Avoid unnecessary or inappropriate use of antimicrobial drugs (31,32): Antibiotics are indicated only when the influenza is complicated with secondary bacterial pneumonia, otitis media and sinusitis. A series of studies on the 1918 Spanish flu and the 2009 H1N1 influenza pandemics have shown that secondary bacterial pneumonia in patients with influenza is mostly caused by Streptococcus pneumoniae, Staphylococcus aureus, and Haemophilus influenzae, as similarly seen in community-acquired pneumonia. And accordingly, amoxicillin, amoxicillin/clavulanic acid, second- or third-generation cephalosporins (ceftriaxone and cefotaxime), or quinolones may be used for the treatment. If there is a high isolation rate of methicillin-resistant Staphylococcus aureus (MRSA) in the area, particularly the community-associated MRSA (CA-MRSA), glycopeptide antibiotics or linezolid should be considered. In mild cases, less expensive therapy with compound sulfamethoxazole (SMZco) or clindamycin may be as well selected according to drug susceptibility test. It should be noted that in victims of the 2009 pandemic of H1N1 influenza, primary viral pneumonia was more common than secondary bacterial pneumonia, which should prompt careful differential diagnosis between the both. Generally, pneumonia that appears at the mid- to late-stage (≥ 5 d) of influenza will show infiltrates or consolidation localized or concentrated within certain pulmonary lobes or segments on chest X-ray (rather than diffuse interstitial lesions). Clinically, persistent fever and cough with yellow purulent sputum may suggest bacterial pneumonia that requires antibiotics as mentioned above. If the pneumonia occurs in hospitalized patients with severe flu (including those on mechanical ventilation), antibiotics can be given based on the treatment protocols for hospital-acquired pneumonia (or ventilator-associated pneumonia) (33).
Unlike the common cold, specific anti-viral agents have now been available for use in influenza. In most of influenza patients with early use of antiviral drugs, symptomatic medications (such as antipyretics, analgesics, decongestants, anti-allergics, and anti-tussives) are hardly needed. Otherwise, the use of composite agents for symptomatic treatment should be minimized and preferably be replaced with more specifically targeting drugs. For pediatric cases, aspirin or aspirin-containing medications, and other derivatives of salicylic acids are contraindicated owing to their association with Reye syndrome – an occasionally fatal complication that affects the liver and nervous system in patients with influenza.
Antiviral drugs for influenza
Indications (34-36)
Recommended use: For adults and children who are with laboratory confirmed or highly suspected influenza, and at high risk of complications, antiviral treatment should be initiated within 48 h of onset regardless of the underlying diseases, previous vaccination and severity of influenza; For adults and children who are with laboratory confirmed or highly suspected influenza that necessitates hospitalization, antiviral drugs should also be administered if they test positive for influenza viruses in 48h of onset, regardless of the underlying diseases and previous vaccination for influenza.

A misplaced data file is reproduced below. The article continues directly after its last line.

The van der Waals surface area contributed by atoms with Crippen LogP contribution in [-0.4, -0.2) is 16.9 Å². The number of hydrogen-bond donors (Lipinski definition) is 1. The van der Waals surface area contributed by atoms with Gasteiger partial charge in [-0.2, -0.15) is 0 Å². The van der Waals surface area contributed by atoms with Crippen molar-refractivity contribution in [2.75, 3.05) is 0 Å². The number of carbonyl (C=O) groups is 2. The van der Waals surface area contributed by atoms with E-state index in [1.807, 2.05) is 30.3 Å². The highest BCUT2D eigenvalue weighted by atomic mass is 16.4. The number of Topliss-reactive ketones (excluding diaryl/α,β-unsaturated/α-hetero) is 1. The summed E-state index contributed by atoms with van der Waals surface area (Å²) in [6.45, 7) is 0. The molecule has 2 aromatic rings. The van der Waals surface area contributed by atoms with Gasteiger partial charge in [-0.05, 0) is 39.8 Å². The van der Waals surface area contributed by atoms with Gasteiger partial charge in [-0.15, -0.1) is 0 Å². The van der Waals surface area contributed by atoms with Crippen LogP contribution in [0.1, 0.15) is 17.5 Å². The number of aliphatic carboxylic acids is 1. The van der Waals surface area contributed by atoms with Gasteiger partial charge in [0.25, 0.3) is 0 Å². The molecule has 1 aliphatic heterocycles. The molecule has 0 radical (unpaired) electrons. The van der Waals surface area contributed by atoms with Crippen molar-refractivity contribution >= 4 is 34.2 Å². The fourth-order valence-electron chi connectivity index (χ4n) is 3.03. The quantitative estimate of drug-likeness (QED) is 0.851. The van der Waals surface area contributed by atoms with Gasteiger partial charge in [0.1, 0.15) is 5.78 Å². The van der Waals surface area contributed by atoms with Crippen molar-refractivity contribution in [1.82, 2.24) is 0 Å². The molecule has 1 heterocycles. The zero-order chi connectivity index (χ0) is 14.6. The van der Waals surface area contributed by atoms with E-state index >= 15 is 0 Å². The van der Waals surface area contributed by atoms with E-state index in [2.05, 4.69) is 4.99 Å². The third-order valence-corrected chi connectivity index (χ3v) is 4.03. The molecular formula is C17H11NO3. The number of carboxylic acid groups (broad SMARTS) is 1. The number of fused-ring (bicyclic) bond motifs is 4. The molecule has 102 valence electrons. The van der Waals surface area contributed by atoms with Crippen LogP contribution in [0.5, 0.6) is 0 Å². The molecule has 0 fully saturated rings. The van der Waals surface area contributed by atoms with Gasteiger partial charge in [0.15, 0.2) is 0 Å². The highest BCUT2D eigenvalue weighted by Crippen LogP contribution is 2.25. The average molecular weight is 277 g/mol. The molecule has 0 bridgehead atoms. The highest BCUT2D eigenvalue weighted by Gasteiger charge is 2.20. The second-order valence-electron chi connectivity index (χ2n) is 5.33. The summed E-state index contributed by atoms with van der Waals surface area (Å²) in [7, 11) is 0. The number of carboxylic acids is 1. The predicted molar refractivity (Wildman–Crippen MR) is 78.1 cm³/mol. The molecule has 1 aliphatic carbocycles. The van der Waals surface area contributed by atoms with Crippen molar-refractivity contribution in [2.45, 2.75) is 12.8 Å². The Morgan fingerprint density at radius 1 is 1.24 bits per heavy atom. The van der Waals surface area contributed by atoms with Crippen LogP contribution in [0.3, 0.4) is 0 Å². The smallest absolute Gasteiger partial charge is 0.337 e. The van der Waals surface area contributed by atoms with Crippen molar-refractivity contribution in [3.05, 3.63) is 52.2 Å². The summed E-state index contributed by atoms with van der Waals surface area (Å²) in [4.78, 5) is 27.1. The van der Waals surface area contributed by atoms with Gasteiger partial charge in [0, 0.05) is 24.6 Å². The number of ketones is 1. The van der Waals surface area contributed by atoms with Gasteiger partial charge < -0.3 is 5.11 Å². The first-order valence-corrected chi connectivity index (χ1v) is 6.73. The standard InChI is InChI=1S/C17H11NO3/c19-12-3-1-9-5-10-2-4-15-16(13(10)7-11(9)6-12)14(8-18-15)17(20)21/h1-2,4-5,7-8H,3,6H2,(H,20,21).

Considered use: Adults and children who are suspected for influenza at the clinic, with high risk for complications, no improvements at 48h and positive outcomes of specimen test for influenza virus beyond 48 h of onset; Those who visit the clinic with laboratory confirmed or highly suspected influenza within 48h of onset, and although at no risk of complications, attempt to shorten the course of illness and thus further eliminate the potential for complications, or have had close contact with influenza patients at high risk of complications. Patients with evident symptoms that persist for more than 48 h can also benefit from antiviral therapy, although the safety and efficacy are yet to be assessed in prospective studies.
Drugs (5)
Neuraminidase inhibitors work by blocking virus release from infected cells and invasion of adjacent cells, thus reducing viral replication in the body. These agents are effective against both types A and B viruses. Two products of this category, Oseltamivir and Zanamivir, have become commercially available in China; yet Peramivir and Laninamivir have not, although recently approved for intravenous use in Japan and some other countries. A great number of clinical trials have shown that neuraminidase inhibitors can benefit influenza patients with ameliorated symptoms, shortened duration of illness and length of hospital stay, fewer complications, reduced medical costs, and in certain populations, lowered death rate (particularly when used within 48 h of onset). Oseltamivir is an oral neuraminidase inhibitor approved for use in children older than 1 year and in adults; adequate data are now pending in relation to its safety and efficacy for children younger than 1 year. The adverse reactions of Oseltamivir may include gastrointestinal symptoms, cough, bronchitis, dizziness, fatigue, and neurological symptoms (headache, insomnia, and vertigo). Seizures and neuropsychiatric disorders have been reported mainly in children and teenagers, although causal relationship to the drug is uncertain. Occasional cases of skin rashes, allergic reactions and hepatobiliary disorders have also been noted. Zanamivir is another neuraminidase inhibitor available as an inhalation powder, and has been approved for used in children older than 5 years (UK) or 7 years (US) and in adults, with similar efficacy to Oseltamivir as shown in comparative studies. Occasionally, Zanamivir may cause bronchospasm and allergic reactions, and therefore should be used with caution in patients with asthma or similar underlying diseases. Other adverse reactions are rare.